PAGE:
Data Sense: Data highlights importance of agriculture in the valley



Kate Nowak

Colorado State University recently released a study called “The Value Chain of Colorado’s Agriculture.” The study draws upon data collected through the U.S. Department of Agriculture census of 2002 and 2007, among other data sources. The study finds that agriculture contributes at least $40 billion to the state’s economy and is one of the largest industry sectors. The study also maps the economic relationships among the various sectors of Colorado’s agricultural industry. The report highlights the importance of agriculture to Colorado and the Yampa Valley.

Agricultural lands are important not only because of the beautiful vistas they provide, but also because of the substantial local revenue that agriculture products generate. Total agriculture sales in Routt County were $34 million as of 2007, according to the USDA census. The majority of this income came from small farms. According to the census, 77 percent of the ranches and farms in Routt County are less than 1,000 acres and are considered mid- to small-size operations.

These farms derive their income from many sources. One current trend in agriculture is sales of products that are produced for individuals to consume. According to the census data, the value of agricultural products sold to individuals increased by 26 percent from $54,000 to $68,000. We expect these numbers to be even higher when the 2012 census figures are released in February.

The census data also reveals that Northwest Colorado leads the state in farm-based recreation income, mainly from hunting and fishing. In Routt County, recreation income jumped from $963,000 to $3.7 million between 2002 and 2007. Routt ranks second in the highest amount of farm-based recreation income in the state at 11.5 percent.

The CSU report and the census data provide us with a look at farm to fork in Colorado and help us understand the importance of agriculture to the Yampa Valley. As the numbers reveal, agriculture plays a role in sustaining the local economy and maintaining our way of life in the Yampa Valley.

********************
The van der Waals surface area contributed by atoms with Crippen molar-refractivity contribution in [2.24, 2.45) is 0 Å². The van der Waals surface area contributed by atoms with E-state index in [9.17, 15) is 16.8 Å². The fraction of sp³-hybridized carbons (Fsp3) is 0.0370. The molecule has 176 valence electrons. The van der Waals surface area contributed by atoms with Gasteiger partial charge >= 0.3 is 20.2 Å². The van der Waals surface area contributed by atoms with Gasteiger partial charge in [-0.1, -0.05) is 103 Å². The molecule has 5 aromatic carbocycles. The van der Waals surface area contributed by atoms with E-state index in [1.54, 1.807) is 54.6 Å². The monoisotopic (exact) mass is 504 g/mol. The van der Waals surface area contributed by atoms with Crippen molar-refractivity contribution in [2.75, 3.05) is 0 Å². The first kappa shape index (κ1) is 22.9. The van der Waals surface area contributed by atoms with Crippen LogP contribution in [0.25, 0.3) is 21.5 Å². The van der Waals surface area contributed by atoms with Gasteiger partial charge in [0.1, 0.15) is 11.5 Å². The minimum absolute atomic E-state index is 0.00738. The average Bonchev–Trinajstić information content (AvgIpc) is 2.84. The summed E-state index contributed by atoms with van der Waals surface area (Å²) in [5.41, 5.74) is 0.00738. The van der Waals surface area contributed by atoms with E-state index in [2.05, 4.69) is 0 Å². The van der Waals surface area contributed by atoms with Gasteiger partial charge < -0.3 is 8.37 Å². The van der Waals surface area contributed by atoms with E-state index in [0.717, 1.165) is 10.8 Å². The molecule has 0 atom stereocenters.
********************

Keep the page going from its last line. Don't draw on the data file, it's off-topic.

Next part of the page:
Kate Nowak is the executive director of Yampa Valley Data Partners.


Scott Wedel 3 years, 12 months ago

Article makes an argument that Yampa Valley agriculture is important to the local economy without ever mentioning the size of the Yampa Valley economy.

Ag is nice, but if every ag producer decided to stop their ag business and turn their properties into private parks then it would not have that much of an effect on the local economy.

Routt County does about $184 million in accommodations and food service. More than 5 times than the Ag business. Routt County has $421 million in retail sales so if local ag is entirely at local retail then it is sill only 8% of that total.

Misleading articles like this can lead to bad consequences because someone reading this that becomes convinced that Ag is critical to the local economy might then propose rules requiring rural land be kept in ag production. Or maybe think that ag would be the most effective choice for encouraging economic development. Or think that a bad weather year for ag will have a big impact upon the local economy.

This article is an example of how data can be used to create a false impression by hyping the importance of ag numbers without ever mentioning that those numbers are a small part of the local economy.

Ag is nice. I like ag. Ag is popular and provides an economic use for rural land. Factually, it is a small part of the local economy and we cannot wish or distort it into being a bigger part of the local economy.


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